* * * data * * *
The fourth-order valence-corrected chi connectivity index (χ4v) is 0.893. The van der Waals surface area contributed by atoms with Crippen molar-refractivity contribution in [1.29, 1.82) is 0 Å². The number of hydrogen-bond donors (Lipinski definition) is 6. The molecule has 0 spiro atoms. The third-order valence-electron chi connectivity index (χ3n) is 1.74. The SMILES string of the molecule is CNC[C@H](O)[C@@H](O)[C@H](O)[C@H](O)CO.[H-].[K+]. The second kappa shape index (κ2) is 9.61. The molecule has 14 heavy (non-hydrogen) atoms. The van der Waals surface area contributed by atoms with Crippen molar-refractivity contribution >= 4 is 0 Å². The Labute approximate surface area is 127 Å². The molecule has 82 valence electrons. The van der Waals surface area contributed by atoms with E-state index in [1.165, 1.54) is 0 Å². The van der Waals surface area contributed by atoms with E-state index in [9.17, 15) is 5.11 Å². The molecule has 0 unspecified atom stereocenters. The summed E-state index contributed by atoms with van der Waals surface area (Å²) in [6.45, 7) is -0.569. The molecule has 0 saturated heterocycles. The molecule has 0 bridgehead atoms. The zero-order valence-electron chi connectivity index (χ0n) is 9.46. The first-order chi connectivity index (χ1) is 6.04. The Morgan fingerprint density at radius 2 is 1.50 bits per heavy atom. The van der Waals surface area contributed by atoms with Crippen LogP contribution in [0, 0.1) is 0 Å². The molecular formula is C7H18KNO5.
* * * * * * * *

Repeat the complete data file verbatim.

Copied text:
The fourth-order valence-corrected chi connectivity index (χ4v) is 0.893. The van der Waals surface area contributed by atoms with Crippen molar-refractivity contribution in [1.29, 1.82) is 0 Å². The number of hydrogen-bond donors (Lipinski definition) is 6. The molecule has 0 spiro atoms. The third-order valence-electron chi connectivity index (χ3n) is 1.74. The SMILES string of the molecule is CNC[C@H](O)[C@@H](O)[C@H](O)[C@H](O)CO.[H-].[K+]. The second kappa shape index (κ2) is 9.61. The molecule has 14 heavy (non-hydrogen) atoms. The van der Waals surface area contributed by atoms with Crippen molar-refractivity contribution >= 4 is 0 Å². The Labute approximate surface area is 127 Å². The molecule has 82 valence electrons. The van der Waals surface area contributed by atoms with E-state index in [1.165, 1.54) is 0 Å². The van der Waals surface area contributed by atoms with E-state index in [9.17, 15) is 5.11 Å². The molecule has 0 unspecified atom stereocenters. The summed E-state index contributed by atoms with van der Waals surface area (Å²) in [6.45, 7) is -0.569. The molecule has 0 saturated heterocycles. The molecule has 0 bridgehead atoms. The zero-order valence-electron chi connectivity index (χ0n) is 9.46. The first-order chi connectivity index (χ1) is 6.04. The Morgan fingerprint density at radius 2 is 1.50 bits per heavy atom. The van der Waals surface area contributed by atoms with Crippen LogP contribution in [0, 0.1) is 0 Å². The molecular formula is C7H18KNO5.